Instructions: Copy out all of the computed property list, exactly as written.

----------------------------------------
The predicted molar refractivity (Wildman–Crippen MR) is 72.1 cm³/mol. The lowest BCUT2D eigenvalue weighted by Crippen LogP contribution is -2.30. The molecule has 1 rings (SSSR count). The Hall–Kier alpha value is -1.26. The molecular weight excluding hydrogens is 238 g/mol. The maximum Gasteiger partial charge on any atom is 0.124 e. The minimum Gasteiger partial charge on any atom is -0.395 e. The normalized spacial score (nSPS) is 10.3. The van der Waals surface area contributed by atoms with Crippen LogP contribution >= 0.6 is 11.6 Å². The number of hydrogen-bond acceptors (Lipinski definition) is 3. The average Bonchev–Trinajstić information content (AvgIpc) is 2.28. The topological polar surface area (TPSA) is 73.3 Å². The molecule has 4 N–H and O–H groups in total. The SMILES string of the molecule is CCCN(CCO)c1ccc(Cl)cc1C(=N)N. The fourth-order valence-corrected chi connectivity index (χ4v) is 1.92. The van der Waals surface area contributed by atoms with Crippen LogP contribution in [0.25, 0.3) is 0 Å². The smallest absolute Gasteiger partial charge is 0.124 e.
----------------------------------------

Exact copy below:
The predicted molar refractivity (Wildman–Crippen MR) is 72.1 cm³/mol. The lowest BCUT2D eigenvalue weighted by Crippen LogP contribution is -2.30. The molecule has 1 rings (SSSR count). The Hall–Kier alpha value is -1.26. The molecular weight excluding hydrogens is 238 g/mol. The maximum Gasteiger partial charge on any atom is 0.124 e. The minimum Gasteiger partial charge on any atom is -0.395 e. The normalized spacial score (nSPS) is 10.3. The van der Waals surface area contributed by atoms with Crippen LogP contribution >= 0.6 is 11.6 Å². The number of hydrogen-bond acceptors (Lipinski definition) is 3. The average Bonchev–Trinajstić information content (AvgIpc) is 2.28. The topological polar surface area (TPSA) is 73.3 Å². The molecule has 4 N–H and O–H groups in total. The SMILES string of the molecule is CCCN(CCO)c1ccc(Cl)cc1C(=N)N. The fourth-order valence-corrected chi connectivity index (χ4v) is 1.92. The van der Waals surface area contributed by atoms with Crippen LogP contribution in [0.25, 0.3) is 0 Å². The smallest absolute Gasteiger partial charge is 0.124 e.